New Orleans — The barrage of news conferences featuring high-profile local politicians supporting the renewal of the Crescent City Connection tolls continued Friday, and this time it was law enforcement officials urging residents to support the fees.

Held at the same spot where New Orleans Mayor Mitch Landrieu and other government leaders gathered to support the tolls on Thursday, the event featured speeches by the sheriffs from Jefferson, Orleans and Plaquemines parishes, along with New Orleans Police Superintendent Ronal Serpas. The men urged residents to consider three major themes when deciding how to vote on the tolls: safety, security and progress. Bridging Progress, a political action committee created to muster support for the tolls, sponsored the conference as part of its ongoing media campaign.

Voters in New Orleans, Jefferson Parish and Plaquemines Parish will decide Tuesday whether to renew the tolls or allow them to expire in December. Drivers pay $1 or 40 cents with a toll tag to cross the bridge to New Orleans. The tolls generate about $21 million to $22 million annually.

Jefferson Parish Sheriff Newell Normand was adamant that residents who focus on the excesses of the past when deciding the fate of the tolls are being short-sighted. While he acknowledged that the nearly $400 million the state has collected from tolls was sometimes spent recklessly, Normand said eliminating the fee would mean punishing the region for the actions of others.

Toll opponents, which now include nearly 200 West Bank businesses, have argued that the Crescent City Connection Division has been a wellspring of broken promises and financial mismanagement. Not only has toll money been spent on projects that it was never intended to finance, like ferries, but many of the projects that it was supposed to fund were never finished.

Opponents also have questioned whether the region really received enhanced service on the bridge and expressway.

But, Normand echoed a point made by Landrieu and by business leaders who have supported the toll renewal.

He said that with the Regional Planning Commission gaining oversight over the toll revenues, residents can feel confident that their money will be spent wisely.

The planning commission is composed of people who have a vested interest in seeing the metropolitan region thrive, unlike politicians from other parts of the state who were unconcerned with whether the toll revenue benefited local communities, Normand said.

“We believe that it is very important that we are in control of the destiny of this region,” Normand said.

“We are the ones collectively who will have to suffer all of the ills of those bad decisions.”

One of the themes of law enforcement officials was that eliminating the tolls would make residents less safe by diverting their departments from important police work to handling traffic problems on the 13 miles of roadway that would be patrolled by the Louisiana State Police.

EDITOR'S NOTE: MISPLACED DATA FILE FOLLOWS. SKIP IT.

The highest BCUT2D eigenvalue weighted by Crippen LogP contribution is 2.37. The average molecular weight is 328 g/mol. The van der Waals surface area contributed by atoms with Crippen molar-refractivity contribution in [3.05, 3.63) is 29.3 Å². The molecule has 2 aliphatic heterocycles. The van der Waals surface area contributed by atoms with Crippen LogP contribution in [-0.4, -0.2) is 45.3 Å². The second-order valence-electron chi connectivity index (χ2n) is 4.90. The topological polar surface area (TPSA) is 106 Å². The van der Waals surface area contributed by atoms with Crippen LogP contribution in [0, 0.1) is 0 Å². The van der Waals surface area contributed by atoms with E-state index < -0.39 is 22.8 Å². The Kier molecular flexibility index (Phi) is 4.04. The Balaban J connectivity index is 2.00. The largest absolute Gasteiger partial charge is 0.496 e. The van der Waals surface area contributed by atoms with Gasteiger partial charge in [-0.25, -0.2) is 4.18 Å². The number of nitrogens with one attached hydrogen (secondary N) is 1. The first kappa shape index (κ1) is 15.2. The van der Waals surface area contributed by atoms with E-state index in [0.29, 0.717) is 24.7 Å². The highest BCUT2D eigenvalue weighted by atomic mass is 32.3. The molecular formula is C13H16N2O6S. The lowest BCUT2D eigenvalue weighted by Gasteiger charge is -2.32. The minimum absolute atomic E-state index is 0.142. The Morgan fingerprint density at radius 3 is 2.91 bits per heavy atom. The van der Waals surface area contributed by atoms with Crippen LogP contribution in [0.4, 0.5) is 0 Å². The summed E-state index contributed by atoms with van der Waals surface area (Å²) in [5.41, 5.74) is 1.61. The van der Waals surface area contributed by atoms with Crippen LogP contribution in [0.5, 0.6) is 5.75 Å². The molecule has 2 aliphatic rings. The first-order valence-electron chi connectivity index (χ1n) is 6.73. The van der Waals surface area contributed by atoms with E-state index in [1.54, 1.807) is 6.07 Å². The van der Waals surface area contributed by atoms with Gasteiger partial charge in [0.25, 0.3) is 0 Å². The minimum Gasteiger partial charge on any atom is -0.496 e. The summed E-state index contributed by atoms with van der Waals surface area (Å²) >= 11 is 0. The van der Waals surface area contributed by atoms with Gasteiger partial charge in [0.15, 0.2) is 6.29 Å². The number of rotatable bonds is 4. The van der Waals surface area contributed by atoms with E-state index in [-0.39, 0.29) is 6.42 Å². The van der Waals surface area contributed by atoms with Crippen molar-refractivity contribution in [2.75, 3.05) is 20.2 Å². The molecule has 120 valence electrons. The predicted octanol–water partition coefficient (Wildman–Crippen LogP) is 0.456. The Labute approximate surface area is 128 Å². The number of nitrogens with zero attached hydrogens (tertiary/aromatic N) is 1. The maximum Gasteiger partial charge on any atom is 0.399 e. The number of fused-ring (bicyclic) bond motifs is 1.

Although officials were careful to praise State Police, they said the agency is dealing with the same tight budgets as every other governmental agency, and it’s unlikely that policing the Crescent City Connection would be a top priority.

Serpas said his officers might have to leave their patrols within the city to handle traffic incidents, another strain on an agency that is already stretched to the limit, according to recent media reports on staffing numbers.

The bridge and West Bank Expressway are vital to the region, and they need their own fully-staffed and funded police agency, he said.

“The Crescent City Connection bridge connects the Crescent City,” Serpas said.

There were also concerns that the cessation of toll revenues would mean lighting beneath the expressway would be eliminated.

On the West Bank, a series of bicycle and walking trails run beneath the expressway.

Without lighting they could become unsafe and possibly home to vagrants, said Plaquemines Parish Sheriff Lonnie Greco.

Greco even introduced the idea of a national security threat from the lack of lighting.

Gretna Police Chief Arthur Lawson and Normand have both said they don’t have the manpower to handle increased patrols beneath the expressway.

Orleans Parish Sheriff Marlin Gusman said ending the tolls would be a step backwards for the region. Gusman grew up on the West Bank, and he said the previous cessation of tolls led to poor maintenance and few improvements to the bridge.

He would hate to see the span return to those times.

“We can do better, we can do a lot better. Having this toll is going to get us there quicker,” Gusman said.

The latest, and supposedly last, news conference, was attended by a bevy of Jefferson Parish politicians including five of the seven Parish Council members, police chiefs from Kenner, Gretna, Harahan and Jean Lafitte, and the mayors of Jean Lafitte and Westwego.

Councilwoman Cynthia Lee-Sheng and Councilman Mark Spears were absent, as was Parish President John Young who has publicly opposed the toll renewal.

Although Westwego and Jean Lafitte aren’t hotbeds of debate over the tolls, the issue is still important to those areas.

Maintaining the West Bank Expressway has to be done by someone, and if the state doesn’t do an adequate job, smaller cities will have to step up.

That would be a drain on a city with a tight budget like Westwego’s. Kerner said his city is hoping to increase its tourism profile, and a poorly maintained gateway to the West Bank is a drawback.

“The fight shouldn’t be over whether or not we pay the toll, but what we spend (the money) on,” Kerner said.